Douglas Diamond said that “financial crisis are always and everywhere about short-term debt.” That is, financial panics always result from the maturity mismatch of long-term assets and short-term liabilities among market participants – the individual need for liquidity and the impossibility of liquidity in aggregate (Ford, 67). Like most vexing problems in economics, the acquisition of liquidity is subject to a fallacy of composition; one institution’s flight to safety has to be mutually offset by equal and opposite maturity positions by another. Former Treasury Secretary Morgan Ricks has proposed that systemically vulnerable institutions be forced to “term-out” their liability structure in accordance with assets. Creditors in this case would be locked into long term bets on such institutions, but the ability of non-bank institutions to have long-term liabilities balanced by short-term assets (typically income flows) might be diminished.
Community Development Banks (CBDs) of various forms could also offer financial services to different localities without reliance on the fragility promoting aspects of money manager capitalism. These banks would be encouraged to promote local development and loans to small businesses, which makes the income flows of local communities more integrated and robust to financial volatility (Minsky, 15). They would function as public-private partnerships that would provide financial services to households that often do not have access to them outside of the large and vulnerable banking institutions. CDBs might also be synergetic with other proposals such as cooperative banking and credit organizations and Local-Exchange-Trading-Systems (LETS).
During the crisis, the unprecedented level of cooperation and mutual assistance between central banks highlighted the importance of international institutions that promote healthy financial development. But where many of the deals between central banks were reached with little explicit institutional backing, Minsky, following Keynes, desired to design an international LOLR with explicit legal grounding. The current flexible exchange rate regime encourages “dual deficit” problems in which countries deal with trade imbalances by imposing austerity – “surplus-recycling” mechanisms to address trade imbalance need to be developed at an international level (Minsky 15-16). Proposals similar to this can of course be found in Keynes, but analogous proposals to correct trade imbalances are common (such as the Varoufakis-Holland plan for the EU) yet often politically nonviable.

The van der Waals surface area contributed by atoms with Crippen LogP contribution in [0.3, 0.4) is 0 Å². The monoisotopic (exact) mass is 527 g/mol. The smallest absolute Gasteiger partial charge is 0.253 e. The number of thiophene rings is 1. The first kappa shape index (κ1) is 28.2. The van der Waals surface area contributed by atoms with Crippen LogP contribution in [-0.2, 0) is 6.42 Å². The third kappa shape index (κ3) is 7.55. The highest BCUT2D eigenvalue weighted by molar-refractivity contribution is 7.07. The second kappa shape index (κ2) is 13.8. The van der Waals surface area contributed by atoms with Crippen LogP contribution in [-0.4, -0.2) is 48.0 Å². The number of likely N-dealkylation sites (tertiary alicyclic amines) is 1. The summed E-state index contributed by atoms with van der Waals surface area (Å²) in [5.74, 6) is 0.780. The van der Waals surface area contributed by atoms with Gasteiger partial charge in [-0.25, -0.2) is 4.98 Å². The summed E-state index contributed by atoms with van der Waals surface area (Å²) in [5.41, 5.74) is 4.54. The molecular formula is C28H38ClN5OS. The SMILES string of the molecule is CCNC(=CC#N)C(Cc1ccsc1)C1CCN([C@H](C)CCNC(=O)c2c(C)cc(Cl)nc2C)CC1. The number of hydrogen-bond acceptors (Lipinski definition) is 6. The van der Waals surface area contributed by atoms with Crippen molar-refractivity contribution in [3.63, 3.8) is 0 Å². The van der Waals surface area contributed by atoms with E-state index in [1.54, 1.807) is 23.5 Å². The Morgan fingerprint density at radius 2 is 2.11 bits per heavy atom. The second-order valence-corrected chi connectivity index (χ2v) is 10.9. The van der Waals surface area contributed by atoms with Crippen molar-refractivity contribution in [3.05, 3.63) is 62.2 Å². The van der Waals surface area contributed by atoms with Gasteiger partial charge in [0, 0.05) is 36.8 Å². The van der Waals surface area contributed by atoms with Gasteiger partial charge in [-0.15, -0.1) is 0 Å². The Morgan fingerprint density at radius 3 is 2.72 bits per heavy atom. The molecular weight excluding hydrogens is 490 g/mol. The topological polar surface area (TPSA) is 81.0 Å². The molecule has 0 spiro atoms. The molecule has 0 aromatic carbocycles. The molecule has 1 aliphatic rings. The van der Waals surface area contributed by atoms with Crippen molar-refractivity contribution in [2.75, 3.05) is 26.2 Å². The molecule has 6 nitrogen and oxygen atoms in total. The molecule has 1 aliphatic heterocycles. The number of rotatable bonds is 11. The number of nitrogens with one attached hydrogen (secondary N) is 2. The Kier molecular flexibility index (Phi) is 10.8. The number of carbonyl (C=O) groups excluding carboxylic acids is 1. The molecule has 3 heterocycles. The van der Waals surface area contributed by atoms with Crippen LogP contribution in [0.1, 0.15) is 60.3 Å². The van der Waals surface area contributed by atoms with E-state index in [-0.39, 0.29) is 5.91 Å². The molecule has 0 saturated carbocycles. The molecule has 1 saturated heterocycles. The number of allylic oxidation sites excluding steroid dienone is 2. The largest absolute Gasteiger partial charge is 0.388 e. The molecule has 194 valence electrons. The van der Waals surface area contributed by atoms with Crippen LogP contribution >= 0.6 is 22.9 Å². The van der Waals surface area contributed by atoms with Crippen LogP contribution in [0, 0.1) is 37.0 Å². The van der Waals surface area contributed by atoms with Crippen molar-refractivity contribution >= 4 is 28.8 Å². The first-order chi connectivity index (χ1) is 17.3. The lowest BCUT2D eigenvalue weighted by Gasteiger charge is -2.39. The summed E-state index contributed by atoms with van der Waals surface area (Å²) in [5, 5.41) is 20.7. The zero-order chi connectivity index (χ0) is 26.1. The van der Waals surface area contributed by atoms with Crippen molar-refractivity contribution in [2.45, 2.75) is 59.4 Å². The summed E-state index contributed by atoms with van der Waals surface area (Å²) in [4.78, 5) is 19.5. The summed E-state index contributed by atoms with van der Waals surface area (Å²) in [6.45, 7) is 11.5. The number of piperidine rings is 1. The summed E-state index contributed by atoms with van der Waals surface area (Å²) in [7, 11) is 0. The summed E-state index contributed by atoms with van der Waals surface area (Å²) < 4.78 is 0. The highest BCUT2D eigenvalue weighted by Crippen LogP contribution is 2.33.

Ultimately, the size of the financial sector will have to be reduced substantially. Clearly the power of managed money has contributed to many different financial problems, from the savings-and-loan debacle of the 1980s to the commodity boom driven by portfolio optimization efforts. Open IRAs might provide an alternative investment vehicle to compete with the quasi-public money management industry (Wray, 32-33). Of course, building shared-prosperity capitalism must also require numerous institutional adjustments outside the financial sector, including greater public investment, a form of employer-of-last-resort (ELR) program and greater public-private cooperation. The declining wage share and increasing contribution to GDP of the FIRE sector, even after the crisis, need to be addressed directly via structural reform.
Every financial institution that is deemed “too big to fail” (TBTF) should immediately be broken into smaller, more manageable entities. The entire notion of TBTF is offensive to legal and democratic accountability, not to mention basic pragmatism in public administration. Such organizations pose an existential threat to the health and viability of the financial sector and the economy at large and should be downsized immediately. Balance sheets should be consolidated (including positions on derivatives) to determine solvency. Institutions would then be resolved in accordance with the cost to the FDIC as well as the ease of downsizing (Nersisyan, 24). During the transition, salaries at insolvent institutions would be at best commensurate with the compensation received by other technical administrative staff at public institutions. Uninsured losses that accrue to other financial institutions would in large part have to be reimbursed.
The role of even a robust private banking system free of systemically important institutions in the maintenance of the payment system needs to undergo radical reexamination. This role provides perhaps the most obvious justification that banks are quasi-public intuitions, rightly subjected to democratic control and scrutiny. The current system requires agents to employ banks to facilitate transactions between one another, ultimately backed by the various Federal provisions and institutions. However, there is no particular reason the payments system needs to be run in the private sector at all – economic agents would need only to have their own accounts at the Fed. This acts as yet another de facto subsidy to the private banking sector, but does offers no particular benefit that having a basic public payment facility would not. Such a public facility could be run quite cheaply and securely at the Federal Reserve, conducted in concert with CDBs or run similarly to postal saving services that have already been established in many countries.